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Brain Damage May Hold Key To Gulf War Syndrome Low levels of Sarin Gas.

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Posted 05 October 2004 - 11:19 AM

Brain Damage May Hold Key to Gulf War Syndrome
Mon Oct 4, 7:02 PM ET Health - HealthDay

By E.J. Mundell
HealthDay Reporter

MONDAY, Oct. 4 (HealthDayNews) -- Since returning from service in the first Gulf War (news - web sites), former Army sergeant Charles Towsend, 55, has suffered from dramatic personality changes, lack of attention, disordered sleep, chronic diarrhea, skin lesions, and other symptoms linked to what's been called "Gulf War Syndrome."

"I was furious at doctors, furious at everybody, I hated the world," the Dallas resident said.

While he says he's learned to control that anger over time, Townsend remains on 100 percent disability, can't work and is doubtful he will ever sustain a healthy romantic relationship.

"My total life is destroyed," he said.

Townsend's story finds echoes in the lives of thousands of other veterans sent home from that 1991 conflict.

"We sent 700,000 troops over to the first Gulf War, and between 100,000 and 150,000 are ill," said researcher Dr. Robert W. Haley, a professor of medicine and chief of epidemiology at the University of Texas Southwestern Medical Center at Dallas.

Haley has long been searching for a root cause that would explain the pattern of seemingly unrelated symptoms seen in these veterans. Now, in a study published in the October issue of the American Journal of Medicine, he and his colleagues say they may have found it.

According to Haley, low-level wartime exposure to sarin nerve gas and similar agents appears to have damaged cells in the brain's basal ganglia and brainstem, areas in the "primitive" part of the brain responsible for what's known as the parasympathetic nervous system.

"The parasympathetic nervous system controls all of those unconscious functions that your body does constantly," Haley said. From its headquarters in the basal ganglia and brainstem, the parasympathetic nervous system uses the vagus nerve -- which runs from the brainstem to the pelvis -- to control such disparate body functions as heartbeat, intestinal movement, gall bladder function and sexual organ response.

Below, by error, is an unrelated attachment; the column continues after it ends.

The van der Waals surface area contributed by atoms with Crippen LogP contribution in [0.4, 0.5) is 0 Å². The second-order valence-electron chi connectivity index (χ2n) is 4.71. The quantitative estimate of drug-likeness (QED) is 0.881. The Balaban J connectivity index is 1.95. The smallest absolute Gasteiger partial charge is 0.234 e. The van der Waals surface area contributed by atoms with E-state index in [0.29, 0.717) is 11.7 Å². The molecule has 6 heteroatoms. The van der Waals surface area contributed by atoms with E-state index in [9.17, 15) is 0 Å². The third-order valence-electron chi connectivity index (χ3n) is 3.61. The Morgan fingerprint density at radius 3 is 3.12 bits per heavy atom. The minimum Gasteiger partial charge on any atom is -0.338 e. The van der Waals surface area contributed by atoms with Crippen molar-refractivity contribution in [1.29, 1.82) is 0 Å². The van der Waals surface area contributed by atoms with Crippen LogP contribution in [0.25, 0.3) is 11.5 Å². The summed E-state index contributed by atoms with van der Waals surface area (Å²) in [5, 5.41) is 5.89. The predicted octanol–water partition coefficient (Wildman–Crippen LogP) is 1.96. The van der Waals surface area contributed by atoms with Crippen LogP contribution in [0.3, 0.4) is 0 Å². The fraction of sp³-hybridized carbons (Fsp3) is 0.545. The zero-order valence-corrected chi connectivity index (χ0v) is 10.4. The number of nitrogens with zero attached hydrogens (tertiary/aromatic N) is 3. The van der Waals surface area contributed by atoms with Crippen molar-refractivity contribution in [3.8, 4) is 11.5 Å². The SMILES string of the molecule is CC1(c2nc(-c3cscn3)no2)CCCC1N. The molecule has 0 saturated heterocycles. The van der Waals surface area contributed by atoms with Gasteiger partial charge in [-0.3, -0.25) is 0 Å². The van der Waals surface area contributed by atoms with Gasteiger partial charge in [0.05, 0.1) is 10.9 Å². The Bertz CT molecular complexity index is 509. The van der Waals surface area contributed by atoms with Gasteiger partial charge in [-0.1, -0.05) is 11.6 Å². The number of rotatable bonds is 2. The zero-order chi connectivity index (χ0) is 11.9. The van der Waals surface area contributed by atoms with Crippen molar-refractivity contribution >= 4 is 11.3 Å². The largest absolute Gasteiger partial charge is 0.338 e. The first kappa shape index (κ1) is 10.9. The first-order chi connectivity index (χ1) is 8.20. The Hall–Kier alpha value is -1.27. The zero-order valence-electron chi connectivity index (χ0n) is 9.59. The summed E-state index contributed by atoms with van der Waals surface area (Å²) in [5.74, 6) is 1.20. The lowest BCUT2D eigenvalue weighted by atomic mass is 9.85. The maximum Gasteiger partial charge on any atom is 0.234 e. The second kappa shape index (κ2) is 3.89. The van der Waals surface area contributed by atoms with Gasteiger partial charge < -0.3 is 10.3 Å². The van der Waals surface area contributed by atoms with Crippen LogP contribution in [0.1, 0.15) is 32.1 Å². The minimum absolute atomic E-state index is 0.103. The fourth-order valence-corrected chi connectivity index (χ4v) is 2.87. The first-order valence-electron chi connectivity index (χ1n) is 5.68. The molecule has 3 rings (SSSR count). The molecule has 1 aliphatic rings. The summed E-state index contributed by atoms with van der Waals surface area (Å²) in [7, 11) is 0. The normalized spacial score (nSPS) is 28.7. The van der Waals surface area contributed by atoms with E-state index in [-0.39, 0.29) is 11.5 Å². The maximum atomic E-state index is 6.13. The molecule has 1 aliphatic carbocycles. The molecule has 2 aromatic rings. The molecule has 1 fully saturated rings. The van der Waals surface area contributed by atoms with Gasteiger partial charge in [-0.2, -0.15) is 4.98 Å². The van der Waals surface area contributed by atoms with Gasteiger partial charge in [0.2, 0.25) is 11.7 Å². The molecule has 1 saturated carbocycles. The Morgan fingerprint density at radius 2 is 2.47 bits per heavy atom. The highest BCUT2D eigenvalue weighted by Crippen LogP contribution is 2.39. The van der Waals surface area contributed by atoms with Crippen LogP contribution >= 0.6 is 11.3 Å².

The parasympathetic system also kicks into high gear while people sleep. According to Haley, "it's responsible for the restorative functions of the brain," providing that refreshed feeling after a restful night's sleep.

Haley theorized that damage to the parasympathetic nervous system might be key in explaining the motley assemblage of symptoms Townsend and other Gulf War vets experience.

To find out, he and his team used new technology to monitor and compare the 24-hour heartbeat patterns of 22 ill Gulf War veterans to those of 19 healthy, matched control subjects. They zeroed in on heart rate because it is closely tied to the firing of the vagus nerve, which is, in turn, controlled by the parasympathetic nervous system.

As expected, the activity of the parasympathetic nervous systems of healthy volunteers was lower during waking hours, but then peaked during the restorative sleep-time period.

On the other hand, "in the sick Gulf War veterans, it almost didn't change at all," Haley said. "It didn't switch on when they went to sleep -- in fact, it went down further compared to daytime levels."

Haley said this type of parasympathetic dysfunction could explain a common complaint of ill Gulf War vets -- a feeling of fatigue even after a full night's sleep. "They're miserable the rest of the day -- that's what chronic fatigue means in this group," he said.

Parasympathetic dysfunction would also explain other symptoms common in Gulf War illness, such as gall bladder dysfunction, personality changes, chronic diarrhea and sexual problems.

Rat studies conducted by scientists at the University of New Mexico appear to support this theory, Haley said. Researchers there exposed the rodents to very low levels of nerve gas, then examined their brains a month later.

The result: Damage to the basal ganglia and brainstem, exactly those areas responsible for parasympathetic function.

"What's really important about these findings is that it examines a group of symptoms that were frequently, in the past, labeled by the Department of Defense (news - web sites) and Veterans' Affairs as 'mysterious symptoms' in a 'mysterious disease.' But now we can connect them all with one abnormality and show that these are part of one process," Haley said.

In fact, after resisting for years the idea of a specific Gulf War illness, the Department of Defense has become a supporter of his research, and funded this latest study, Haley said.

For long-suffering veterans like Townsend, finding the cause of the illness may someday lead to effective therapies.

"First we go down to the basics and find out what's going wrong, to understand the disease at a cellular or even molecular level," Haley said. "We might then be able to come up with a treatment."

And what of soldiers fighting now in the second Gulf War conflict? Haley believes most will be spared any nerve gas-related syndrome. He pointed out that most of the nerve gas exposure to troops during Gulf War I occurred when Allied forces blew up enemy munitions or chemical-storage facilities.

This time round, however, "the military took great pains to avoid blowing up [suspected] nerve gas depots," Haley said. "They didn't bomb any facilities they suspected of having weapons of mass destruction, and they were also using more sensitive indicators, better masks and gear."

More information

For the latest on research into Gulf War Syndrome (news - web sites), check with the Department of Veterans Affairs.


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